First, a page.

Strategies for Coping with and Helping Loud Children

My children are loud! I will be the first to admit that they probably get this wonderful trait from me! I talk loud and when I get excited about something the decibel level tends to increase. My children are the same way. I have been blessed with children that enjoy life to the fullest and want everyone to know it. As an adult, I have learned when being loud is appropriate and when I need to use a quieter voice. This is difficult for children to learn. There are several different ways to teach this to children and to keep reinforcing it because it will take a while.

We use a term called ‘quiet voice’ when we want our children to talk softer. Usually this is when we are inside of a building or house and it is not appropriate to yell or talk loudly. We simply remind them to use a quiet voice before we enter a situation like this and then remind them often throughout the stay.

Another strategy that works well for older children is to talk about voice levels in terms of 0-1-2-3-4-5 with 5 being yelling on the playground and 0 being no talking at all. This helps a lot and minimizes the amount of correction that you must do. You simply say, “Please use a 2 voice.” It may take some teaching before your child fully understands what level voice is appropriate in certain situations.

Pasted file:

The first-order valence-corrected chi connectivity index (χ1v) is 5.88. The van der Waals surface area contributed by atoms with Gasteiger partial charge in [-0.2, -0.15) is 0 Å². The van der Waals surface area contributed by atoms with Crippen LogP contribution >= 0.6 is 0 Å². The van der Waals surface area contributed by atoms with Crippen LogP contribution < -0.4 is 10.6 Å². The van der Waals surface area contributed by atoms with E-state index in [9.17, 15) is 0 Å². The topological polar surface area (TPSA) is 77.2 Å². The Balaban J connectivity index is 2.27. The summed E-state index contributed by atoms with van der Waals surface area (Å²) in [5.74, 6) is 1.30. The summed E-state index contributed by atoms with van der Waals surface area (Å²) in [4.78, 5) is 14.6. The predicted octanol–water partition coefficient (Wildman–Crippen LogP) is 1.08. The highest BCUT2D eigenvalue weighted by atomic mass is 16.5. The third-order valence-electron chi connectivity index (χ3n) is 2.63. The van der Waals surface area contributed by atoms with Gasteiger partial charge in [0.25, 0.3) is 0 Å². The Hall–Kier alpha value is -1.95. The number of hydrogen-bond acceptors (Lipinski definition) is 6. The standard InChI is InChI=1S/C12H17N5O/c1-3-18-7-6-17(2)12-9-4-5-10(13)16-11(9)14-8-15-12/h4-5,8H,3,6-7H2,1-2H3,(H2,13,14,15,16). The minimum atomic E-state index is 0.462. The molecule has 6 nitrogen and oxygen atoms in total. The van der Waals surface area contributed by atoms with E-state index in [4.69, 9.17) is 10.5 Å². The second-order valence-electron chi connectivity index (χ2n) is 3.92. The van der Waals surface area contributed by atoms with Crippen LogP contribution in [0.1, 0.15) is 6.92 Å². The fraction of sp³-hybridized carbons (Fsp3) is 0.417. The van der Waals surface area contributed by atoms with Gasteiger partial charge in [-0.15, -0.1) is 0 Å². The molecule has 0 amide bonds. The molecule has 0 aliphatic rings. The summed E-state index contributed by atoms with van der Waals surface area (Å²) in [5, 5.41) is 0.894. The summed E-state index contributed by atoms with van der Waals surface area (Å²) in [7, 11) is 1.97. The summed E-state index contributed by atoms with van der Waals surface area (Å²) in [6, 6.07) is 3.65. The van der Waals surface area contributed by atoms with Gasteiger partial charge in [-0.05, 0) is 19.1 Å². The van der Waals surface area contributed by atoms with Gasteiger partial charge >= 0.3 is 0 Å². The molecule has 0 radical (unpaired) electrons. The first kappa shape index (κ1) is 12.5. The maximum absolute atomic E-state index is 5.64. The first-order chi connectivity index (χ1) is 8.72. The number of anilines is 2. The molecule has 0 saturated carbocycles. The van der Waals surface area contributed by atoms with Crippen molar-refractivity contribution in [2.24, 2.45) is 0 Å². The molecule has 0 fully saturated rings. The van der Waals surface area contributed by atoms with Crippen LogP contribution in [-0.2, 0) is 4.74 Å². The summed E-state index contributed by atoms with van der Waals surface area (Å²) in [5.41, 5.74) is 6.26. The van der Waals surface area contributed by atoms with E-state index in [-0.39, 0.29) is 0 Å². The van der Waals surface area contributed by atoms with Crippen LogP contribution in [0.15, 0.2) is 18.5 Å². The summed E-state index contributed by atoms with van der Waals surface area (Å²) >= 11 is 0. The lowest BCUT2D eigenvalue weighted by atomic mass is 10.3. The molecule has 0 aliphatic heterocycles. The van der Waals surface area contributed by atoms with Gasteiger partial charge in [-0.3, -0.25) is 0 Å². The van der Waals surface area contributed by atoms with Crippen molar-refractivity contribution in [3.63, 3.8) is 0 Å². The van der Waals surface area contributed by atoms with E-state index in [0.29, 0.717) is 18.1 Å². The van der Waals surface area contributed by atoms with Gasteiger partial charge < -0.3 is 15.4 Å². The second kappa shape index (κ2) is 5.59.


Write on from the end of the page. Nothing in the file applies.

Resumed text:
You can also relate the voice level to the distance that they are from an individual. We use this strategy with my seven year old. When he is talking loud at dinner, we ask him how far away we are and he usually self corrects his voice level. I know he is excited about something he is sharing, but I want him to learn appropriate levels at home so that when he is not with us, he remembers.

It may be a good idea to have your child’s hearing checked if they speak loud and do it often. Sometimes this is an indicator that they may be having trouble hearing. I recently had three different people within a few weeks ask me if my son had trouble hearing. Of course I knew this was because he is loud. During his last doctor visit I talked with the pediatrician and had his ears tested. His hearing is completely normal. He is just a loud talker, but is learning to have more self-control in this area.

Often times loud children may be portrayed as difficult or wanting to be the center of attention all the time. Trust me when I say, both have been said of my children. As a parent, this may be quite bothersome to you and it may be true to some degree. That being said, children that are loud are probably confident too! They more than likely have strong character and leadership qualities. They need your help to teach them how to use this gifting for good and to benefit themselves and those around them.